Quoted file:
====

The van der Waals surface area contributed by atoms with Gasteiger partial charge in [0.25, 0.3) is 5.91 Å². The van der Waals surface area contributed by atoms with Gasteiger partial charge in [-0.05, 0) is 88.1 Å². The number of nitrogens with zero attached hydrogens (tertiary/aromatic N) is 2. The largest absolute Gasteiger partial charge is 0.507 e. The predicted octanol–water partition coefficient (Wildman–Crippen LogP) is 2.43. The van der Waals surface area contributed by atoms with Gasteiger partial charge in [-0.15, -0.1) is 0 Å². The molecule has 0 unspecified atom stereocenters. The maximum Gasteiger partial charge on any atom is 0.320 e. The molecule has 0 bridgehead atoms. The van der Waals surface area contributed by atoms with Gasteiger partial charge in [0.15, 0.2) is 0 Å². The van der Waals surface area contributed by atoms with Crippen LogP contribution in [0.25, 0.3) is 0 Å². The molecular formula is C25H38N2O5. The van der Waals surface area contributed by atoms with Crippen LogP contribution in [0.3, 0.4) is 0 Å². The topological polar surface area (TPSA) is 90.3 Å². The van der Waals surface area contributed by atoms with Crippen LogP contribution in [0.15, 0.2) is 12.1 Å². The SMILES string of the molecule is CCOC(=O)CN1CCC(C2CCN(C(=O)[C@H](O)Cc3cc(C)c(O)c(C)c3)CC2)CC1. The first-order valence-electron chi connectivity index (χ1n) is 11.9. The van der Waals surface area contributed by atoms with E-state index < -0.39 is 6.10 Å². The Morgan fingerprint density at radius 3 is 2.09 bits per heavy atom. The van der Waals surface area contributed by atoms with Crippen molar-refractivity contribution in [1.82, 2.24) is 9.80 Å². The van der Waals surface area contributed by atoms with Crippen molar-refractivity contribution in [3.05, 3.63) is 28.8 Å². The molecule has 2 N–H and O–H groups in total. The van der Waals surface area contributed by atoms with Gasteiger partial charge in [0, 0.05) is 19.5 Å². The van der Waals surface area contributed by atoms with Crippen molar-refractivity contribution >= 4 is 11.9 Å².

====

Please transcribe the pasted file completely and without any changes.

The van der Waals surface area contributed by atoms with Gasteiger partial charge in [0.25, 0.3) is 5.91 Å². The van der Waals surface area contributed by atoms with Gasteiger partial charge in [-0.05, 0) is 88.1 Å². The number of nitrogens with zero attached hydrogens (tertiary/aromatic N) is 2. The largest absolute Gasteiger partial charge is 0.507 e. The predicted octanol–water partition coefficient (Wildman–Crippen LogP) is 2.43. The van der Waals surface area contributed by atoms with Gasteiger partial charge in [-0.15, -0.1) is 0 Å². The molecule has 0 unspecified atom stereocenters. The maximum Gasteiger partial charge on any atom is 0.320 e. The molecule has 0 bridgehead atoms. The van der Waals surface area contributed by atoms with Gasteiger partial charge in [0.15, 0.2) is 0 Å². The van der Waals surface area contributed by atoms with Crippen LogP contribution in [0.25, 0.3) is 0 Å². The molecular formula is C25H38N2O5. The van der Waals surface area contributed by atoms with Crippen LogP contribution in [0.3, 0.4) is 0 Å². The topological polar surface area (TPSA) is 90.3 Å². The van der Waals surface area contributed by atoms with Crippen LogP contribution in [0.15, 0.2) is 12.1 Å². The SMILES string of the molecule is CCOC(=O)CN1CCC(C2CCN(C(=O)[C@H](O)Cc3cc(C)c(O)c(C)c3)CC2)CC1. The first-order valence-electron chi connectivity index (χ1n) is 11.9. The van der Waals surface area contributed by atoms with E-state index < -0.39 is 6.10 Å². The Morgan fingerprint density at radius 3 is 2.09 bits per heavy atom. The van der Waals surface area contributed by atoms with Crippen molar-refractivity contribution in [1.82, 2.24) is 9.80 Å². The van der Waals surface area contributed by atoms with Crippen molar-refractivity contribution in [3.05, 3.63) is 28.8 Å². The molecule has 2 N–H and O–H groups in total. The van der Waals surface area contributed by atoms with Gasteiger partial charge in [0, 0.05) is 19.5 Å². The van der Waals surface area contributed by atoms with Crippen molar-refractivity contribution >= 4 is 11.9 Å².